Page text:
When is improper trading that cost shareholders some $5 million and caused the firing, suspension or review of 56 employees not a crime? When it is a violation of a company's code of conduct. But does justice go far enough in leaving the matter to the organization to decide?
The scale of the scandal is huge in terms of the number of people involved, all working for a newly acquired unit of Transamerica Life Insurance Co. of Canada in Toronto. It follows the unprecedented indictment of 120 people in June on charges brought by the U.S. Department of Justice and the Securities and Exchange Commission. The scandal in Canada is a separate violation and jurisdiction. But improper activity might occur at any fund and victimize any investor.
Transamerica, a unit of Transamerica Corp. in San Francisco, deserves praise for, first, uncovering the improper activity and, second, swiftly dealing with it and promising to pay restitution to shareholders. An employee reviewing trading of the fund noticed unusual activity involving employees. Transamerica engaged Deloitte & Touche to help determine the losses to each shareholder, estimated in aggregate at $4 million to $6 million of the fund's $56 million in assets.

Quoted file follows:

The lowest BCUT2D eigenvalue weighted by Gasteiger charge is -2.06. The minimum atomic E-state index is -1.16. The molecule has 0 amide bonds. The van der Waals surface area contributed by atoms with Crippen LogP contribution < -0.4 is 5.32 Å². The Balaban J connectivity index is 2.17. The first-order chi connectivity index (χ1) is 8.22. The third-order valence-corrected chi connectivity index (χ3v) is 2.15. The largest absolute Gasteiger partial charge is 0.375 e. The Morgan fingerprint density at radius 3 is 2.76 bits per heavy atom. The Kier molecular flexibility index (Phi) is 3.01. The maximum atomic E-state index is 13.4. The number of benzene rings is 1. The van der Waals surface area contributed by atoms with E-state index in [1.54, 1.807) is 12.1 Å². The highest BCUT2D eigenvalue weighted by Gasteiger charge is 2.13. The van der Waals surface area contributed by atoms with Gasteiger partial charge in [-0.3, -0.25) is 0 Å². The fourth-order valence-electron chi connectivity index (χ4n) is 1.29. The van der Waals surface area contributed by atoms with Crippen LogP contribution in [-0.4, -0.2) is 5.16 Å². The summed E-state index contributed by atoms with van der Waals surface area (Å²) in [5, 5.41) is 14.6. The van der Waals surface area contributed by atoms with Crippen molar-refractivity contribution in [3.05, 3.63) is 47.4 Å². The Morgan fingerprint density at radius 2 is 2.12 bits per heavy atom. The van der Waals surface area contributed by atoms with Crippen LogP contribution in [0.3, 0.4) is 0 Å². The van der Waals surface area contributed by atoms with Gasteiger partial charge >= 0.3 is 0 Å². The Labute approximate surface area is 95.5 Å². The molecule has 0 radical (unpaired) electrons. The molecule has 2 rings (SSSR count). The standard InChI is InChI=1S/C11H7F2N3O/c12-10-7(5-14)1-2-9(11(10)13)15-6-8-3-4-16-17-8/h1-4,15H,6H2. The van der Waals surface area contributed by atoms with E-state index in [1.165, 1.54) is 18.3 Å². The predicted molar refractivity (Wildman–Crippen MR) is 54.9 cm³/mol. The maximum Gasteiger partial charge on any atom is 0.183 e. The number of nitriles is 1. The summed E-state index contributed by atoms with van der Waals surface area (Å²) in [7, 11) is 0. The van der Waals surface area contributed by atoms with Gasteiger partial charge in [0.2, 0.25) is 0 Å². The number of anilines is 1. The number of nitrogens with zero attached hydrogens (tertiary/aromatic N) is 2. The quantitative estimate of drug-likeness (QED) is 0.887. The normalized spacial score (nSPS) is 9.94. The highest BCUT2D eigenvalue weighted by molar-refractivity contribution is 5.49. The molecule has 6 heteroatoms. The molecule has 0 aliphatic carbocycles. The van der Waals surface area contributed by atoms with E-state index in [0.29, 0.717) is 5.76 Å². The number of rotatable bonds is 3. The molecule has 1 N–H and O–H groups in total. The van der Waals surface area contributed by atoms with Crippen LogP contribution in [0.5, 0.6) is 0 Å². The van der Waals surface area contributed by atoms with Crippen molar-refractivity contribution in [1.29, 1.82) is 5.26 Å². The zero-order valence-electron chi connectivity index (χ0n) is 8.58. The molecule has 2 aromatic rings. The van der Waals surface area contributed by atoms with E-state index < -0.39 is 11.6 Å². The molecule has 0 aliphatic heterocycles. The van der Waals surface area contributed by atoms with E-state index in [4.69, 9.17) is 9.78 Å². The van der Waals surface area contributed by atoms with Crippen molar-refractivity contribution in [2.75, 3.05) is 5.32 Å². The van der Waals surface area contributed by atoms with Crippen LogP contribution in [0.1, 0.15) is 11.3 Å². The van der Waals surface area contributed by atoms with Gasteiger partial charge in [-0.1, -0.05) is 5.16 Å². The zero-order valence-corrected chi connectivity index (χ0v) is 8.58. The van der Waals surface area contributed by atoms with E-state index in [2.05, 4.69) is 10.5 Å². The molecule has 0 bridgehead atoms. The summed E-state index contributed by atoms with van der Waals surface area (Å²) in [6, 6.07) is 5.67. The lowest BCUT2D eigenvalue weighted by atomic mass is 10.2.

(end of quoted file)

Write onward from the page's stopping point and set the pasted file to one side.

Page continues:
Aside from Transamerica's investigation, regulatory authorities are looking into the matter. Clearly it seems some of the 56 employees didn't abide by the unit's code of conduct that calls for employees to put clients' interests above their own. It seems too fine a line to limit the case to only a violation of a code of conduct. Regulators need to determine if legal charges are warranted. If not, regulators need to explain to the public why the buck stops at the code of conduct.